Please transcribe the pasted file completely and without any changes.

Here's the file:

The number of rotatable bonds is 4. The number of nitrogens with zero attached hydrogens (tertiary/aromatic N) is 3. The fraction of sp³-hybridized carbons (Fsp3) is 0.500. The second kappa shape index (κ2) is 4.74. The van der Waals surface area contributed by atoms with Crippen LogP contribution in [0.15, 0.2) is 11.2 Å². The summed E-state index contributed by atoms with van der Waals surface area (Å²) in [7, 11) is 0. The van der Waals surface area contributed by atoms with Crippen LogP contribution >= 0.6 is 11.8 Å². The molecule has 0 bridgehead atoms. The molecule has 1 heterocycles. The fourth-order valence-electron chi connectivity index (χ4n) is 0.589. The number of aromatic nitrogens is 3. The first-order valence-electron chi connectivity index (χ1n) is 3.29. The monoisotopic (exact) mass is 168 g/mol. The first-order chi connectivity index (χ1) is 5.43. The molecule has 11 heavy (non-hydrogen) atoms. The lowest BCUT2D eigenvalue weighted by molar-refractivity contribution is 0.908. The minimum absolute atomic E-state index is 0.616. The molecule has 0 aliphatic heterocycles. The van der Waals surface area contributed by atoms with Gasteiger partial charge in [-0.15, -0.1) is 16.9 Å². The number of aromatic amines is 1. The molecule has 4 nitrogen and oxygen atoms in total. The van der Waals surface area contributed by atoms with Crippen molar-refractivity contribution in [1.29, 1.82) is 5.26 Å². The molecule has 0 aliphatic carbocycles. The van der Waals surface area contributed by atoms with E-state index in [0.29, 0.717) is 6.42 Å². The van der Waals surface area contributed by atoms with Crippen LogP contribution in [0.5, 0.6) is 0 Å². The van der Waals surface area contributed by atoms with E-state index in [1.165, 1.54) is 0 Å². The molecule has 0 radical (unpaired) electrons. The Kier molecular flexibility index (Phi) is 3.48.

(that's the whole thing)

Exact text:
The number of rotatable bonds is 4. The number of nitrogens with zero attached hydrogens (tertiary/aromatic N) is 3. The fraction of sp³-hybridized carbons (Fsp3) is 0.500. The second kappa shape index (κ2) is 4.74. The van der Waals surface area contributed by atoms with Crippen LogP contribution in [0.15, 0.2) is 11.2 Å². The summed E-state index contributed by atoms with van der Waals surface area (Å²) in [7, 11) is 0. The van der Waals surface area contributed by atoms with Crippen LogP contribution >= 0.6 is 11.8 Å². The molecule has 0 bridgehead atoms. The molecule has 1 heterocycles. The fourth-order valence-electron chi connectivity index (χ4n) is 0.589. The number of aromatic nitrogens is 3. The first-order valence-electron chi connectivity index (χ1n) is 3.29. The monoisotopic (exact) mass is 168 g/mol. The first-order chi connectivity index (χ1) is 5.43. The molecule has 11 heavy (non-hydrogen) atoms. The lowest BCUT2D eigenvalue weighted by molar-refractivity contribution is 0.908. The minimum absolute atomic E-state index is 0.616. The molecule has 0 aliphatic heterocycles. The van der Waals surface area contributed by atoms with Gasteiger partial charge in [-0.15, -0.1) is 16.9 Å². The number of aromatic amines is 1. The molecule has 4 nitrogen and oxygen atoms in total. The van der Waals surface area contributed by atoms with Crippen molar-refractivity contribution in [1.29, 1.82) is 5.26 Å². The molecule has 0 aliphatic carbocycles. The van der Waals surface area contributed by atoms with E-state index in [0.29, 0.717) is 6.42 Å². The van der Waals surface area contributed by atoms with Crippen LogP contribution in [0.5, 0.6) is 0 Å². The van der Waals surface area contributed by atoms with E-state index in [1.165, 1.54) is 0 Å². The molecule has 0 radical (unpaired) electrons. The Kier molecular flexibility index (Phi) is 3.48.